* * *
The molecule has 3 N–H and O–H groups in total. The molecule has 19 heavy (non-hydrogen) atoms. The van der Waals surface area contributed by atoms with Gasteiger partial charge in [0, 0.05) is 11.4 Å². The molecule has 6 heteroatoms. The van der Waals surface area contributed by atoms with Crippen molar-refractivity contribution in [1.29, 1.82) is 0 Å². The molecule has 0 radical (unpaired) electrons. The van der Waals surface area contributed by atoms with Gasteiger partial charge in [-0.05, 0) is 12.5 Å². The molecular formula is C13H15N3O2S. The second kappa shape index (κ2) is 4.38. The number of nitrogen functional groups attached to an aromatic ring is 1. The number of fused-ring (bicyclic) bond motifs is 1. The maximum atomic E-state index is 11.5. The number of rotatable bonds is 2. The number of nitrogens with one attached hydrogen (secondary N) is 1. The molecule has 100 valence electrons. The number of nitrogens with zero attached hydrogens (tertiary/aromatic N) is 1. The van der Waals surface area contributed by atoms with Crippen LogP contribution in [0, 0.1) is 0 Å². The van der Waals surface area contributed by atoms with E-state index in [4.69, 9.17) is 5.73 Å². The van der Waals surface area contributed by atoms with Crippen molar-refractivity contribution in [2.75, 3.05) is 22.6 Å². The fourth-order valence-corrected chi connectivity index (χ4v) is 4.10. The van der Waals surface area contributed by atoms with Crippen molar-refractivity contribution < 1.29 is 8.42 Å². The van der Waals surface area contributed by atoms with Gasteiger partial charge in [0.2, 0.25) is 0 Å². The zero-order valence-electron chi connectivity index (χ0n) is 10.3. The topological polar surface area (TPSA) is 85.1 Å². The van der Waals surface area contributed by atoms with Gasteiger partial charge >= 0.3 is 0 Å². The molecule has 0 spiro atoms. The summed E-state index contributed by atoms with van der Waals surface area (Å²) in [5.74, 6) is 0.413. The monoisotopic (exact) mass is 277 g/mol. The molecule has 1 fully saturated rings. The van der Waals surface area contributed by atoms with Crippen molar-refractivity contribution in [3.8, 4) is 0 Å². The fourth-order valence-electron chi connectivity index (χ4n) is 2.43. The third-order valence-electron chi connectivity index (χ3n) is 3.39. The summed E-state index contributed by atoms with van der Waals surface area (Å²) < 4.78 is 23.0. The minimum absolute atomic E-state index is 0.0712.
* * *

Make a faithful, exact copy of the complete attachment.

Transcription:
The molecule has 3 N–H and O–H groups in total. The molecule has 19 heavy (non-hydrogen) atoms. The van der Waals surface area contributed by atoms with Gasteiger partial charge in [0, 0.05) is 11.4 Å². The molecule has 6 heteroatoms. The van der Waals surface area contributed by atoms with Crippen molar-refractivity contribution in [1.29, 1.82) is 0 Å². The molecule has 0 radical (unpaired) electrons. The van der Waals surface area contributed by atoms with Gasteiger partial charge in [-0.05, 0) is 12.5 Å². The molecular formula is C13H15N3O2S. The second kappa shape index (κ2) is 4.38. The number of nitrogen functional groups attached to an aromatic ring is 1. The number of fused-ring (bicyclic) bond motifs is 1. The maximum atomic E-state index is 11.5. The number of rotatable bonds is 2. The number of nitrogens with one attached hydrogen (secondary N) is 1. The molecule has 100 valence electrons. The number of nitrogens with zero attached hydrogens (tertiary/aromatic N) is 1. The van der Waals surface area contributed by atoms with Crippen LogP contribution in [0, 0.1) is 0 Å². The van der Waals surface area contributed by atoms with E-state index in [4.69, 9.17) is 5.73 Å². The van der Waals surface area contributed by atoms with Crippen molar-refractivity contribution in [2.75, 3.05) is 22.6 Å². The fourth-order valence-corrected chi connectivity index (χ4v) is 4.10. The van der Waals surface area contributed by atoms with Crippen molar-refractivity contribution < 1.29 is 8.42 Å². The van der Waals surface area contributed by atoms with Gasteiger partial charge in [0.2, 0.25) is 0 Å². The zero-order valence-electron chi connectivity index (χ0n) is 10.3. The topological polar surface area (TPSA) is 85.1 Å². The van der Waals surface area contributed by atoms with Gasteiger partial charge >= 0.3 is 0 Å². The molecule has 0 spiro atoms. The summed E-state index contributed by atoms with van der Waals surface area (Å²) in [5.74, 6) is 0.413. The monoisotopic (exact) mass is 277 g/mol. The molecule has 1 fully saturated rings. The van der Waals surface area contributed by atoms with Crippen molar-refractivity contribution in [3.8, 4) is 0 Å². The fourth-order valence-electron chi connectivity index (χ4n) is 2.43. The third-order valence-electron chi connectivity index (χ3n) is 3.39. The summed E-state index contributed by atoms with van der Waals surface area (Å²) < 4.78 is 23.0. The minimum absolute atomic E-state index is 0.0712.